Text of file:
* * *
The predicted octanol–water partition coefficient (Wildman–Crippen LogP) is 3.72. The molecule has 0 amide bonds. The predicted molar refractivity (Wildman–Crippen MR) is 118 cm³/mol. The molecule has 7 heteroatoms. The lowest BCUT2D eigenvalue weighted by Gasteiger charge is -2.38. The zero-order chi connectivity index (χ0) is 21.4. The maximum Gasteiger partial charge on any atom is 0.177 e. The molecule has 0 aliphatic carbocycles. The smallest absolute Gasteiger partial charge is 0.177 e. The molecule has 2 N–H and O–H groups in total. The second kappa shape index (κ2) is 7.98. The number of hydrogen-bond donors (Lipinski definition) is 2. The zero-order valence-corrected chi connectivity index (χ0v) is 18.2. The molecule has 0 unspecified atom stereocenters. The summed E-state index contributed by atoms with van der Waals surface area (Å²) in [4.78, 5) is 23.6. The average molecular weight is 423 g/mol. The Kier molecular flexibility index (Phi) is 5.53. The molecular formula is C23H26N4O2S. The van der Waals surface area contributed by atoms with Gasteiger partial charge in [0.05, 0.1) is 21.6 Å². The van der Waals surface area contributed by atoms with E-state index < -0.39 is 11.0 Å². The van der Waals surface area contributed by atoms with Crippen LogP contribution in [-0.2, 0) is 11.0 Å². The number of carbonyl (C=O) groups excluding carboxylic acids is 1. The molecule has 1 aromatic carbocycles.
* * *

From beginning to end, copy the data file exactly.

The predicted octanol–water partition coefficient (Wildman–Crippen LogP) is 3.72. The molecule has 0 amide bonds. The predicted molar refractivity (Wildman–Crippen MR) is 118 cm³/mol. The molecule has 7 heteroatoms. The lowest BCUT2D eigenvalue weighted by Gasteiger charge is -2.38. The zero-order chi connectivity index (χ0) is 21.4. The maximum Gasteiger partial charge on any atom is 0.177 e. The molecule has 0 aliphatic carbocycles. The smallest absolute Gasteiger partial charge is 0.177 e. The molecule has 2 N–H and O–H groups in total. The second kappa shape index (κ2) is 7.98. The number of hydrogen-bond donors (Lipinski definition) is 2. The zero-order valence-corrected chi connectivity index (χ0v) is 18.2. The molecule has 0 unspecified atom stereocenters. The summed E-state index contributed by atoms with van der Waals surface area (Å²) in [4.78, 5) is 23.6. The average molecular weight is 423 g/mol. The Kier molecular flexibility index (Phi) is 5.53. The molecular formula is C23H26N4O2S. The van der Waals surface area contributed by atoms with Gasteiger partial charge in [0.05, 0.1) is 21.6 Å². The van der Waals surface area contributed by atoms with E-state index < -0.39 is 11.0 Å². The van der Waals surface area contributed by atoms with Crippen LogP contribution in [-0.2, 0) is 11.0 Å². The number of carbonyl (C=O) groups excluding carboxylic acids is 1. The molecule has 1 aromatic carbocycles.